A case like this raises questions about the legality of a search engine’s authority over its own search results. Is Google breaking the law by favoring their services? Are they betraying a code of ethics? Similar cases against Google in the United States have yielded opposite results. In a case brought up by CoastNews, a regional weekly newspaper, a San Francisco Court ruled in favor of Google, contending that search is a matter of “free speech”, and that Google is entitled to display search results however it wants.
According to The Telegraph, “the ruling underlines the stark difference in how US and European authorities approach the issue of search engine regulation. In Europe, regulators are in the process of imposing a series of measures – such as forcing Google to display rivals’ ads in prominent places – to address the company’s allegedly anti-competitive practices.” The First Amendment’s guarantee of freedom of speech in the United States, however, has potentially strong implications on Google’s practices domestically.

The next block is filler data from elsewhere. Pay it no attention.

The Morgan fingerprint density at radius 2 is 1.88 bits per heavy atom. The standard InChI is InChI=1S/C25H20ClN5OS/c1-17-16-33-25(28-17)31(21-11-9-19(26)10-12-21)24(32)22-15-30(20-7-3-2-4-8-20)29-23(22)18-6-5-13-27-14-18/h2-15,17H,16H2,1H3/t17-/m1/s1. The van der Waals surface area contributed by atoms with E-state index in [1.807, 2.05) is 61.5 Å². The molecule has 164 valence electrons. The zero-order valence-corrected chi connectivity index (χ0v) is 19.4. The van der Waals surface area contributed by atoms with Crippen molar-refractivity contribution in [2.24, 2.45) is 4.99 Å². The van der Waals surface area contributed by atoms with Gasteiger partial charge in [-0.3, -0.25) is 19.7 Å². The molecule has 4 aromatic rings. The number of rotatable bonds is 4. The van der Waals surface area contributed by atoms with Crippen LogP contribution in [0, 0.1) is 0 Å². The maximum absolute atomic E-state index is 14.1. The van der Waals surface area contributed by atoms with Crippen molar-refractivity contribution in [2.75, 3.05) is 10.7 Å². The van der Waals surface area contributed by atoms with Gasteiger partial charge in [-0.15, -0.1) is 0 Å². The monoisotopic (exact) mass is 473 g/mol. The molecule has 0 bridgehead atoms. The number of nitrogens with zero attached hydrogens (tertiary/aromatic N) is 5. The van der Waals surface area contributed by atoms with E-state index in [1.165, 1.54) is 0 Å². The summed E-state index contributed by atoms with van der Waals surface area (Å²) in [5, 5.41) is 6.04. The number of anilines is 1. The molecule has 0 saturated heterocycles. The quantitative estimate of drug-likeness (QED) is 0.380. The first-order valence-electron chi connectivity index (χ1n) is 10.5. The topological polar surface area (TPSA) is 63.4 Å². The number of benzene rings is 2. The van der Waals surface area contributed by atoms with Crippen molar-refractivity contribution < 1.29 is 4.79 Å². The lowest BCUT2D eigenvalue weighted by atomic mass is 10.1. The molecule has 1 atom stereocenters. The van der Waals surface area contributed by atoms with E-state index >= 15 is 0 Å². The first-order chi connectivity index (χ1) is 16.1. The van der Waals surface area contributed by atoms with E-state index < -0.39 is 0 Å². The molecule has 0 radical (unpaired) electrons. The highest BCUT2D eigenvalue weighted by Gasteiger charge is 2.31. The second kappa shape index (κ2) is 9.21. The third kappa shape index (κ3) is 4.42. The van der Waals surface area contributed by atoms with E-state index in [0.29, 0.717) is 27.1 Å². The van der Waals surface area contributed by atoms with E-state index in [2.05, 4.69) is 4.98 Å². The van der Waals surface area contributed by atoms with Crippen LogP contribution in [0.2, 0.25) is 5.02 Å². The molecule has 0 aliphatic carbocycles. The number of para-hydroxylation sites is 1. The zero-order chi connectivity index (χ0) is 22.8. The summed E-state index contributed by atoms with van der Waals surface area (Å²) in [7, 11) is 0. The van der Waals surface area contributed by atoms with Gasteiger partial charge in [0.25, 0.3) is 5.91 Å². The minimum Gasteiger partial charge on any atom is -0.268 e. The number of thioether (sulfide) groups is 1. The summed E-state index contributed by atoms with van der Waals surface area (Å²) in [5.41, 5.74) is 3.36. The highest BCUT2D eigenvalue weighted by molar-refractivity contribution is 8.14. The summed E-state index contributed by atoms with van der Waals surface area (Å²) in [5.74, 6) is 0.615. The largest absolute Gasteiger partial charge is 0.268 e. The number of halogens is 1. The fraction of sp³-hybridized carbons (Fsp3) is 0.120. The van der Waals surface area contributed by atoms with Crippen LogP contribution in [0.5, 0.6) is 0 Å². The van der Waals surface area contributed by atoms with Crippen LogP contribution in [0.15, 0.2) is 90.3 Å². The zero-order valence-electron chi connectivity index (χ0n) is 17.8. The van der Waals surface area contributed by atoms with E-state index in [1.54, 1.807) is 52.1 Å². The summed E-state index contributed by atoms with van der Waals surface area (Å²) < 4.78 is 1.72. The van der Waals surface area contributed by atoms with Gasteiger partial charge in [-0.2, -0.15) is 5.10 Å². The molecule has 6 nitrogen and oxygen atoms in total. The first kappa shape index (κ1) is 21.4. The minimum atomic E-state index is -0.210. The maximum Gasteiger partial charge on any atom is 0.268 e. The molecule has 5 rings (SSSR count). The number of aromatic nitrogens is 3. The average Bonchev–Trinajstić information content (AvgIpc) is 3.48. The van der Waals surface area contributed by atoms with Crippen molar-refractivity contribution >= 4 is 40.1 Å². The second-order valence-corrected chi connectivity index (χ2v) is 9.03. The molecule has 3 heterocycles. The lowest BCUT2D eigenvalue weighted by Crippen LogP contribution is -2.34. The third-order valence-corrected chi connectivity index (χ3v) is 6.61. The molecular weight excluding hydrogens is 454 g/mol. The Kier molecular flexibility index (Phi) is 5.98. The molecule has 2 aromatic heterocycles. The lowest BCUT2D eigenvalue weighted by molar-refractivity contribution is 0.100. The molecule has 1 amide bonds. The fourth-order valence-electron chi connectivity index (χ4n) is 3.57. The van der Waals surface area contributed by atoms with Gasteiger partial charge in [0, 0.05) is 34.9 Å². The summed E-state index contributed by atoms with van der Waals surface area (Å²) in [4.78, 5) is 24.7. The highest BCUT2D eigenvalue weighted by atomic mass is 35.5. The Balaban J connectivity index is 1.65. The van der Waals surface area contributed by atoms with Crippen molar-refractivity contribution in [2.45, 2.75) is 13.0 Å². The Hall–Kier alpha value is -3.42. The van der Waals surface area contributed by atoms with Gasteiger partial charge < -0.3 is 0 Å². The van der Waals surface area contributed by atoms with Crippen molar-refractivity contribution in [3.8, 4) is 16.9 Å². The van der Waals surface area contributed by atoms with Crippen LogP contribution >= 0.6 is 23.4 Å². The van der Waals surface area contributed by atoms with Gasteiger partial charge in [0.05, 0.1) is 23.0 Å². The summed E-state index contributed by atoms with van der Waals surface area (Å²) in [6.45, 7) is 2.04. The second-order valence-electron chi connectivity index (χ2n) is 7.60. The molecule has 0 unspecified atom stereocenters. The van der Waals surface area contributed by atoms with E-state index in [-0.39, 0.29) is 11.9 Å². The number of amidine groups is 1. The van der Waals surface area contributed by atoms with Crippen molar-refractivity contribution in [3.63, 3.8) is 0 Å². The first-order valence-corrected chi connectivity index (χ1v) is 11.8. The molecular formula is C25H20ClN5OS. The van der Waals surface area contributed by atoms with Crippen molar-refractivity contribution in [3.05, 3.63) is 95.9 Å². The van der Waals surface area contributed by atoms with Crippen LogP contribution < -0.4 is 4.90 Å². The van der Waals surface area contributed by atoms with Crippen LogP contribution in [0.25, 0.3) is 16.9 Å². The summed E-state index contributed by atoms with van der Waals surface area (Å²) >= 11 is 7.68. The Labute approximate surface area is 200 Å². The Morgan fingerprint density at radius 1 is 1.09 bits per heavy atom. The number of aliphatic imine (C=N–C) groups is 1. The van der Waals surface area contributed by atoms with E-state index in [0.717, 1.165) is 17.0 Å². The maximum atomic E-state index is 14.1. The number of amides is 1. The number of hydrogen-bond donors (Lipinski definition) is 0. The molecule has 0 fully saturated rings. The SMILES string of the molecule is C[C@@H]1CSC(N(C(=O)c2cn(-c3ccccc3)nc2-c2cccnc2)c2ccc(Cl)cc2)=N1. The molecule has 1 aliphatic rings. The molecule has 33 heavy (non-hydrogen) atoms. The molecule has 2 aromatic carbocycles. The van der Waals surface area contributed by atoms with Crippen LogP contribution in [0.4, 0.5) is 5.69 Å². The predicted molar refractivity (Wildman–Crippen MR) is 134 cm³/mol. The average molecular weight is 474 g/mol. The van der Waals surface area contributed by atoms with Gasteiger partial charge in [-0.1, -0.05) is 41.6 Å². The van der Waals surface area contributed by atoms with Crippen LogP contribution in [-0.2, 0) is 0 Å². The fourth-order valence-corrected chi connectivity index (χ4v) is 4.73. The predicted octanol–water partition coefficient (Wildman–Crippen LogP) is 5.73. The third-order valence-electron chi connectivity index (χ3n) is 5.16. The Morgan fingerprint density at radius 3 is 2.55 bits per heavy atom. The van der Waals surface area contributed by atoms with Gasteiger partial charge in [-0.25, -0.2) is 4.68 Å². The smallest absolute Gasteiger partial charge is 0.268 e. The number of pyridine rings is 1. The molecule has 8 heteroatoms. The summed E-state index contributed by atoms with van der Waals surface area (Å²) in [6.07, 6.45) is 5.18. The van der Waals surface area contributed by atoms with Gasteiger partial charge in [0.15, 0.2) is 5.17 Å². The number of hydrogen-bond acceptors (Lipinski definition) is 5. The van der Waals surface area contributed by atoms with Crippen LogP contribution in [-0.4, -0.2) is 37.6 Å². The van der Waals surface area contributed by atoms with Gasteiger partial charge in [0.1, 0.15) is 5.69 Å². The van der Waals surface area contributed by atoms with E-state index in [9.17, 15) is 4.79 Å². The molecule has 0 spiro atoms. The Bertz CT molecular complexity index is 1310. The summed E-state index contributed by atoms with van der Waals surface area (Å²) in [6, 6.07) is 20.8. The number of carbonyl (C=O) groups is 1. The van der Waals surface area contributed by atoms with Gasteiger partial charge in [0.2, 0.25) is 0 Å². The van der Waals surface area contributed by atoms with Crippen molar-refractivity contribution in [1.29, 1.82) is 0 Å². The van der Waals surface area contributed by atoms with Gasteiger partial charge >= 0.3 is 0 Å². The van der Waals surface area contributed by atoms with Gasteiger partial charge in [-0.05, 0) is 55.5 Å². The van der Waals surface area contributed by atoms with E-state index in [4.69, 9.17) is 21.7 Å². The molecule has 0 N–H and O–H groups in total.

Is Google a monopoly? Google Chairman Eric Schmidt contends they are not. He recently spoke to an audience of thought leaders in Berlin to deny these claims, citing Amazon as a viable competitor for Google:
People don’t think of Amazon as search, but if you are looking for something to buy you are more often than not looking for it on Amazon…They are obviously more focused on the commerce side of the equation, but, at their roots, they are answering users’ questions and searches just as we are.
This sentiment was reiterated in an open letter to the Financial Times, where Schmidt insisted that Google is not the “gateway to the internet”, and that with the rise of mobile apps, eCommerce, social media, and online directories, people now go directly to other sources when searching for information.
Whether or not Google is a monopoly is up for debate, and the impact that the European Parliament’s symbolic vote will have on the European Commission’s legal actions against Google remain to be seen.